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Norman Film Fest: Q&A with Oklahoma director Al Mertens, creator of 'Lord Finn'

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The third annual Norman Film Fest returns to downtown Norman Sept. 13–14 with free screenings, panels, workshops and more. 

Oklahoma director Al Mertens wrote and produced “Lord Finn,” a story addressing mental illness and contemporary Native American culture in Oklahoma. 

The film premiered for the first time in the United States at the Norman Film Fest, a two-day event Sept. 13–14 at the Sooner Theatre. 

In July 2019, "Lord Finn" first premiered in the Asia Pacific International Filmmaker Festival in Jakarta, Indonesia. Mertens describes his film as the “ultimate in-your-face indie feature.” 

Mertens works as an Oklahoma City stockbroker by day and a writer in his free time. He said he plans to continue writing screenplays with complex themes inspired by his experiences. 

Q: Mental illness and Native American culture are two strong themes in your film "Lord Finn." What makes these themes important to you? 

A: Things that I’m interested in, people I’ve known, experiences that I’ve had. The Native component has always been very compelling to me. The (indigenous) culture in Oklahoma is very prevalent. (I’m inspired by) the iconic film, “Smoke Signals.” The screenplay is by Sherman Alexie, and I read one of his interviews. (He said) most of the stories of (indigenous) culture are fine, but (he’s) interested in (his current) people, who wear jeans and what they’re up to now. In other words, contemporary issues, especially in the Native American world, feature the proverbial foot in two worlds.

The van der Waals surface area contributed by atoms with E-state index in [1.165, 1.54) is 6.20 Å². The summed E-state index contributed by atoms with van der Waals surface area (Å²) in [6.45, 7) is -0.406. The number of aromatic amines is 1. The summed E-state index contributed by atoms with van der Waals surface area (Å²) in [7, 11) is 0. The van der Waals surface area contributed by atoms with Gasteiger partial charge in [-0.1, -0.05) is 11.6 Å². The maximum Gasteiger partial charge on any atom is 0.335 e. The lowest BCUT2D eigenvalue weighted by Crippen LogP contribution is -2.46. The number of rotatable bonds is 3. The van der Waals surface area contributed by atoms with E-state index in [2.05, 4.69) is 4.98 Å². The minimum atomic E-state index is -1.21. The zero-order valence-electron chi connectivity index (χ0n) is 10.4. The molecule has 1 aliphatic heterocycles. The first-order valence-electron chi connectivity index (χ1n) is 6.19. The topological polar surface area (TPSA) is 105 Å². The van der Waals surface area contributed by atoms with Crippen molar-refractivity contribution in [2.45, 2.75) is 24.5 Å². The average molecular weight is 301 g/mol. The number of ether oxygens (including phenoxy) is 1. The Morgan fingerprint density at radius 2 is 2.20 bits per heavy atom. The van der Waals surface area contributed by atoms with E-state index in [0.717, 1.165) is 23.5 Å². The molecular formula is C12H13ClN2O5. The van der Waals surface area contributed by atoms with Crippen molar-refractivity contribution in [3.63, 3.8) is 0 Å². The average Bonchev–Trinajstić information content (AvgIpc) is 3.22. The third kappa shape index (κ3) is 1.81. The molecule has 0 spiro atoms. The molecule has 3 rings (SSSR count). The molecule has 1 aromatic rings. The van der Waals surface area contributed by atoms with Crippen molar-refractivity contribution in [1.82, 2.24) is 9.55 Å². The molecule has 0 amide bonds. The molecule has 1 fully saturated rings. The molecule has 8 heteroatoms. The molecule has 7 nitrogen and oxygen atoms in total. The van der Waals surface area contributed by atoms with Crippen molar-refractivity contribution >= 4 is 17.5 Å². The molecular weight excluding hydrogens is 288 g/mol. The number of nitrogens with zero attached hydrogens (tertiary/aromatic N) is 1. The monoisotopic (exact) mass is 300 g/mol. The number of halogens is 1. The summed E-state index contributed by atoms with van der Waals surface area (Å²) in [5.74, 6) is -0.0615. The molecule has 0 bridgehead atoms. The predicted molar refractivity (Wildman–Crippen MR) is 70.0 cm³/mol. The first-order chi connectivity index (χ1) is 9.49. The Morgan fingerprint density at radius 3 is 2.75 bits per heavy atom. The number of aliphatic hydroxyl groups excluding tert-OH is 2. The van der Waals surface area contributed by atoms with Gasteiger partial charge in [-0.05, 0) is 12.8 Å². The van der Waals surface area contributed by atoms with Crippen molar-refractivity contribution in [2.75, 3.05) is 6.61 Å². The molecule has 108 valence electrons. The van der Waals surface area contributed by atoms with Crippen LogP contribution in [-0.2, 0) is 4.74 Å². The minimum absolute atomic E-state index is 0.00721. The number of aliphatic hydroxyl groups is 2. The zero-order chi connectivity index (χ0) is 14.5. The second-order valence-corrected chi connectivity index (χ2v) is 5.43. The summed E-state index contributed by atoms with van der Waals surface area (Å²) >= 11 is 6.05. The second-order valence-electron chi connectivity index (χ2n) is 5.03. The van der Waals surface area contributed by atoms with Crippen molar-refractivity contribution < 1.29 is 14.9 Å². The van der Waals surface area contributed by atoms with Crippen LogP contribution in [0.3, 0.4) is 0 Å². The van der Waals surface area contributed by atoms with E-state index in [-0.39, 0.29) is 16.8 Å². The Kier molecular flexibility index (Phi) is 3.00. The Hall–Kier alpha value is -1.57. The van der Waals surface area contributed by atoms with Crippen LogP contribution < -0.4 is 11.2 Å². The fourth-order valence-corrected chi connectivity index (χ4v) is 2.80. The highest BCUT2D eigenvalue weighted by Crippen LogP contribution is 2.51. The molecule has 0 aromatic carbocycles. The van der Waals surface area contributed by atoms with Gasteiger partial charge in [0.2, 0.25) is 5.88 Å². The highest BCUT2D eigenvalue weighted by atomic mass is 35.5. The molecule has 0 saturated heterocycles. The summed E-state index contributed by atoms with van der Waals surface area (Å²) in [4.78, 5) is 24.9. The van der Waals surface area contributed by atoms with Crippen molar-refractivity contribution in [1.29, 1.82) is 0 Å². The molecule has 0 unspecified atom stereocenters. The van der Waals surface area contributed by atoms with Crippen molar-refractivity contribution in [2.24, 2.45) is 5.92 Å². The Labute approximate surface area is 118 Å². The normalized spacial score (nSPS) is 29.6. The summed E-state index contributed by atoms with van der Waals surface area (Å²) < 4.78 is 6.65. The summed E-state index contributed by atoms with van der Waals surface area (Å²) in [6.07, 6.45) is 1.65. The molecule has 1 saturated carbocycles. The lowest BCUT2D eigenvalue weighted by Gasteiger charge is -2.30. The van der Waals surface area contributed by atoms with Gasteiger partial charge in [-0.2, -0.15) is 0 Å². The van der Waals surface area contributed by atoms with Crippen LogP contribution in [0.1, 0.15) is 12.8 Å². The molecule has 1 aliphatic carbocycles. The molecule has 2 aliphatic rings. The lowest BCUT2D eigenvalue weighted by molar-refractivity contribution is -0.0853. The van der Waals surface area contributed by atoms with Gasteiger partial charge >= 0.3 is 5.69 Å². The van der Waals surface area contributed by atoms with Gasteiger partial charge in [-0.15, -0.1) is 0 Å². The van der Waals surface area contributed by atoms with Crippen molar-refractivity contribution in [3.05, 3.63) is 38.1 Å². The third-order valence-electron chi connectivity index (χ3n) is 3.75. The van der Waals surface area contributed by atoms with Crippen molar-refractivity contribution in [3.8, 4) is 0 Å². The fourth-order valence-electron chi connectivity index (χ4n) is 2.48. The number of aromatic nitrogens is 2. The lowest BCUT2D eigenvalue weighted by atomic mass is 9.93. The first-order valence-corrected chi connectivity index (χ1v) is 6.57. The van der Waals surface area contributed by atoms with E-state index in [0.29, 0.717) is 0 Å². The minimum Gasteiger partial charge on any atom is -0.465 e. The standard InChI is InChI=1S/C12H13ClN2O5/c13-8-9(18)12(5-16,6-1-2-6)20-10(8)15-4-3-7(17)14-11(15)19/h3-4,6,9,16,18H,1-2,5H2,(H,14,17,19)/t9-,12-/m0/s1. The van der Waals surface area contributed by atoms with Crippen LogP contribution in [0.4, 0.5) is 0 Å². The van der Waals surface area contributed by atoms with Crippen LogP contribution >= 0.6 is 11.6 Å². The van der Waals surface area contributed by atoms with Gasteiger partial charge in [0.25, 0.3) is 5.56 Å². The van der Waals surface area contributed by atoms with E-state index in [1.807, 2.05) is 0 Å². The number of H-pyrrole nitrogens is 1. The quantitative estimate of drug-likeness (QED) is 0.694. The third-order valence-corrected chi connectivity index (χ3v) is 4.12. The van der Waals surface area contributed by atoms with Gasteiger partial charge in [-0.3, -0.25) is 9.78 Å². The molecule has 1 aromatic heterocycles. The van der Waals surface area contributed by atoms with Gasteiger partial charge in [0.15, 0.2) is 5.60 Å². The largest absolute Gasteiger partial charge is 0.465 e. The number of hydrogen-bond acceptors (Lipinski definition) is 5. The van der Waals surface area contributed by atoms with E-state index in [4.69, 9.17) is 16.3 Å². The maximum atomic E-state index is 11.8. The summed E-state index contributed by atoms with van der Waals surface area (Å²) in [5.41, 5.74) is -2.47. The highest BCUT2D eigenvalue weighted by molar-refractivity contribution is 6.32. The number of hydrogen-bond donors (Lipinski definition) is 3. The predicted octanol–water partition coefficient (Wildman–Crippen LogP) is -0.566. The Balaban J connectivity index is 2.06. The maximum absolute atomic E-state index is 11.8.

As far as the mental illness aspect, I thought it would be interesting to combine that with a contemporary Native story. Those are the two dominant themes: foot in two worlds and the Native theme. The other component is that what comes out, comes out. If you write from the heart, which I try to do, you aren’t necessarily able to predict or dictate what kind of story you create. 

Q: You say that everything you may know about love is contained in this story. How did you encapsulate that? 

A: As those who have close loved ones with mental illness know, there is such a thing as unconditional love when it comes to one inflicted with behaviors extremely hard to live with. In the story of “Lord Finn,” two of the main characters are Daniel Finley, the namesake of Lord Finn, and his sister, Sissie. The unconditional love she has for him, no matter his behavior, no matter what he puts his family through for so many years, is pretty amazing to me. I hope that comes across in the movie.

When I wrote it, my feeling was, (the audience) knows Sissie Finley loves her Daniel no matter what he does. She still sees him as her brother, and she loves him. That doesn’t change no matter what, (which is) easier said than done. There isn’t necessarily a love story contained in "Lord Finn," although his parents managed to stay together for so many years presumably because they truly love each other. They have had some hard times in their marriage, mostly self-inflicted, but there is a lot to be said for family dynamics and not giving up on people.